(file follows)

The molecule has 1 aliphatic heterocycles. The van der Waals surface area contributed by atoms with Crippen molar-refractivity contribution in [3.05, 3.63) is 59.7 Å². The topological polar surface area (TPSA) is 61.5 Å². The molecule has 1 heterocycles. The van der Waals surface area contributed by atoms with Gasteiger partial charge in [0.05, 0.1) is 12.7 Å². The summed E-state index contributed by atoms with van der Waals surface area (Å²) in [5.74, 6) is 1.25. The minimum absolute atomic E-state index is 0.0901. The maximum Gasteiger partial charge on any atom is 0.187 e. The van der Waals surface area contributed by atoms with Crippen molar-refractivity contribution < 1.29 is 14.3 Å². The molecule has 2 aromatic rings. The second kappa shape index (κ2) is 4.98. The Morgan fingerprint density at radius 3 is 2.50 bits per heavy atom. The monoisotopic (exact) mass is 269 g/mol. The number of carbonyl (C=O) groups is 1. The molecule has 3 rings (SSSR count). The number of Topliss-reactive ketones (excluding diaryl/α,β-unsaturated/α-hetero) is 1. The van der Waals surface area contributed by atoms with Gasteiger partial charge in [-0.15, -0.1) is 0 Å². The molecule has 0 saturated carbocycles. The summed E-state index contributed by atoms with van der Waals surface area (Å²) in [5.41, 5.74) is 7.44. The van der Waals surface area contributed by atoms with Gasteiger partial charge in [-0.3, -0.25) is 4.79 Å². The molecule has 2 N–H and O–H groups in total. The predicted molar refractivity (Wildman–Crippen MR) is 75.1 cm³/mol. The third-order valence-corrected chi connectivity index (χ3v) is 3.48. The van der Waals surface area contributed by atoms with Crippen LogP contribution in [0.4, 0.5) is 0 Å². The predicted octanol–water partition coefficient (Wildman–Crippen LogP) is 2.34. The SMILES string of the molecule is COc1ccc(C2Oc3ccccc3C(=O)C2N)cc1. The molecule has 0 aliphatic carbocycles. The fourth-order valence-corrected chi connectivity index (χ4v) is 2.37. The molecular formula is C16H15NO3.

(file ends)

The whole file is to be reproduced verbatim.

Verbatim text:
The molecule has 1 aliphatic heterocycles. The van der Waals surface area contributed by atoms with Crippen molar-refractivity contribution in [3.05, 3.63) is 59.7 Å². The topological polar surface area (TPSA) is 61.5 Å². The molecule has 1 heterocycles. The van der Waals surface area contributed by atoms with Gasteiger partial charge in [0.05, 0.1) is 12.7 Å². The summed E-state index contributed by atoms with van der Waals surface area (Å²) in [5.74, 6) is 1.25. The minimum absolute atomic E-state index is 0.0901. The maximum Gasteiger partial charge on any atom is 0.187 e. The van der Waals surface area contributed by atoms with Crippen molar-refractivity contribution < 1.29 is 14.3 Å². The molecule has 2 aromatic rings. The second kappa shape index (κ2) is 4.98. The Morgan fingerprint density at radius 3 is 2.50 bits per heavy atom. The monoisotopic (exact) mass is 269 g/mol. The number of carbonyl (C=O) groups is 1. The molecule has 3 rings (SSSR count). The number of Topliss-reactive ketones (excluding diaryl/α,β-unsaturated/α-hetero) is 1. The van der Waals surface area contributed by atoms with Gasteiger partial charge in [-0.15, -0.1) is 0 Å². The molecule has 0 saturated carbocycles. The summed E-state index contributed by atoms with van der Waals surface area (Å²) in [5.41, 5.74) is 7.44. The van der Waals surface area contributed by atoms with Gasteiger partial charge in [-0.3, -0.25) is 4.79 Å². The molecule has 2 N–H and O–H groups in total. The predicted molar refractivity (Wildman–Crippen MR) is 75.1 cm³/mol. The third-order valence-corrected chi connectivity index (χ3v) is 3.48. The van der Waals surface area contributed by atoms with Crippen LogP contribution in [0.4, 0.5) is 0 Å². The predicted octanol–water partition coefficient (Wildman–Crippen LogP) is 2.34. The SMILES string of the molecule is COc1ccc(C2Oc3ccccc3C(=O)C2N)cc1. The molecule has 0 aliphatic carbocycles. The fourth-order valence-corrected chi connectivity index (χ4v) is 2.37. The molecular formula is C16H15NO3.